1) He’s not your typical marketeer
I didn’t start in Marketing. I’ve been in software development, support services, project and programme management, selling and consulting. When I joined Cisco, I was running EMEA marketing for 5-6 years, and just recently I have stepped into global role. Marketing is extremely tightly linked in with the sales transformation that CISCO is going through. The way that people are buying our products has shifted dramatically, from hardware to software, from on premise to in the cloud… it’s about getting really focused on who are our customers and how are we serving them, from our largest key accounts right through to our smallest customer, serving them in the way that works for them. We’re getting much more segment specific in that regard, thinking about the different classes of customer and what they need from us and how we should work with them.
2) His knows there’s a problem with the vendor community…and he’s out to fix it
I think my personal gripe, on behalf of customers, is when we start leading them down a track, having started a conversation whether that be through marketing or sales. If we start engaging with them…and then at some point we leave them high and dry… caught in between then functions or teams that serve them…then we have failed. The most dangerous thing that can happen is when you’re passing the customer from one department to another. For example, if they’re promised a call back and then it doesn’t happen. That, for me, is the worst possible thing you can do – as it breaks trust. And that is something we’ve been working really hard on over many years, and accelerating especially in the last year. Really fast and quick follow up. We are closely paying attention to the data and insights we are collecting from our customers, really watching which channels are driving success and which ones need to work better. Not an easy task, and certainly the classic challenge for all marketeers – since customers never follow a nice neat linear path to purchase…they’ll engage in ways that work for them, at times that suit them, interacting in social channels, they’ll talk to peers, they’ll attend events and compare online…It’s about looking across all of this and understanding the patterns of behaviour that can help us predict the next best way for us to serve them.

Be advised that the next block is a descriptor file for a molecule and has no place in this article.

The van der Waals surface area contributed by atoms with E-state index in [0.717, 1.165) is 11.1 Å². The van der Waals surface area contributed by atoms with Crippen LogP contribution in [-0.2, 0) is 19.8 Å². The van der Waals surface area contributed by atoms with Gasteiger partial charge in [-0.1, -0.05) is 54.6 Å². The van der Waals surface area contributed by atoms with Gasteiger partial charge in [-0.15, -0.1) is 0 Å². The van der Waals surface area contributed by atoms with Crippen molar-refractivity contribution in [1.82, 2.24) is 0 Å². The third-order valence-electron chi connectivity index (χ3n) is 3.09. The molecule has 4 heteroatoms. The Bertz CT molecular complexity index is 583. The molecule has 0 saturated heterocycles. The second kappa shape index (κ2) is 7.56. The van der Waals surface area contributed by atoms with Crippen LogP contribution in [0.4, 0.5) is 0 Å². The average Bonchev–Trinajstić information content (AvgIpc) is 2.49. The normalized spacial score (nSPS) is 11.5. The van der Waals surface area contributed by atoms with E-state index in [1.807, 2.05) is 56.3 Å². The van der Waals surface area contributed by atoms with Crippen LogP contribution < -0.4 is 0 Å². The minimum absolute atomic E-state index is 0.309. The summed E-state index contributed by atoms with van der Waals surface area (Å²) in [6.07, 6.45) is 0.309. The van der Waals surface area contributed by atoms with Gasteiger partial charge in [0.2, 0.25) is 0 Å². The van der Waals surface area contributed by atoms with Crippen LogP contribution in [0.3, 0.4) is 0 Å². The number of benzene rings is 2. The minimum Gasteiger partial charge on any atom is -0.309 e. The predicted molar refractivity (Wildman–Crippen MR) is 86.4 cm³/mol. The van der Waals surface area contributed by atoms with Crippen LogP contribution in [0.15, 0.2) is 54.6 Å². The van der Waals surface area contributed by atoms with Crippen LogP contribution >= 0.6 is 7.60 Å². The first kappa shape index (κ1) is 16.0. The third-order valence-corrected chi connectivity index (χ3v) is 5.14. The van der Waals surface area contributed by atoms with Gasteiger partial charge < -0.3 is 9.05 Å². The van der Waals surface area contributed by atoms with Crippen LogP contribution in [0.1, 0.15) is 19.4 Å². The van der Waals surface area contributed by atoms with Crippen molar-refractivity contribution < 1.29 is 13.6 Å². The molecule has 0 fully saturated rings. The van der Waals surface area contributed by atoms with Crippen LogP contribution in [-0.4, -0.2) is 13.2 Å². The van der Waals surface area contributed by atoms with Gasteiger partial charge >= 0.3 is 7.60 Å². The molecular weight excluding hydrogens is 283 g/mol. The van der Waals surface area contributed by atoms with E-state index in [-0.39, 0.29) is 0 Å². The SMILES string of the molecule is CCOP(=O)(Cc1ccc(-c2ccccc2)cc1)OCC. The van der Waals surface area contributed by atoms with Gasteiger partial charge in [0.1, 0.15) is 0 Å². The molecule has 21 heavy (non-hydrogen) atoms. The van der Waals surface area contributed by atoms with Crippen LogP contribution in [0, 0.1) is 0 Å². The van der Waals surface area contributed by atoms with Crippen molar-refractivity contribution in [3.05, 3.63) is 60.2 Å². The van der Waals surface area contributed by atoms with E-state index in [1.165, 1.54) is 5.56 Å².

3) He always takes two bites of the apple
I think there is a general conversation in the industry that says the CIO is being somehow diminished, or replaced as the main budget holder, and to some extent, it’s true. We talk about the “two bites of the apple” which is really needed, and what it means is… yes we do need to be having the CIO level conversations… but we also need to be having more of the real line of business conversations as well. Its not one OR the other, and you really can’t do one without the other. Rightly, there are still IT infrastructure leaders in charge of the budget but there are also people in the line of business and they are making purchasing decisions… not necessarily without the CIO, or the CSO, but certainly they very influential, and very demanding.
4) He’s looking for that magic number
We’re using a methodology to track engagement and leads, the number of return visits to our site, the indicators that show real interest, and we are seeing an uptake in the number of opportunities directly linked to those metrics. Many times that direct link – how we took them from here to there – is not obvious. So we do some quite advanced analytical work. We track this and assess via things like trending analysis and cross behavioural correlation. I believe this has increasingly become how a lot of (marketing) has to be, to be more and more analytical in nature and data informed on its decisions. The general principles is that the more engaged a customer is, illustrated through combined metrics, the more likely they are to buy. There’s that magic number, that tipping point when those engagement scores turns into a contract. What’s that magic number? I’d love to know! Maybe it’s 47 or something, like the meaning of life!
5) The best marketeer this marketeer knows is his customers
The best person to sell to a customer, is another customer. No seller or marketeer can do better than a customer who is an advocate for you and your solutions. The one thing about security marketing is you’ll have a lot of people supporting you and advocating what you do… but equally… I mean, no-one is going to be happy to talk publicly about a breach they’ve experienced and sharing the details of that. It’s not in their interest to do so. I guess cybersecurity marketing is a little bit unique in that way. Nevertheless, the best person to sell to a customer is always a customer. Customers to whom we talked about our solutions, or who’ve bought our solutions, and believe that we are the best company to work with – that’s far better than any marketing message you can deliver.
Jeremy Bevan is VP Global Segments and Industry Marketing at Cisco: https://www.cisco.com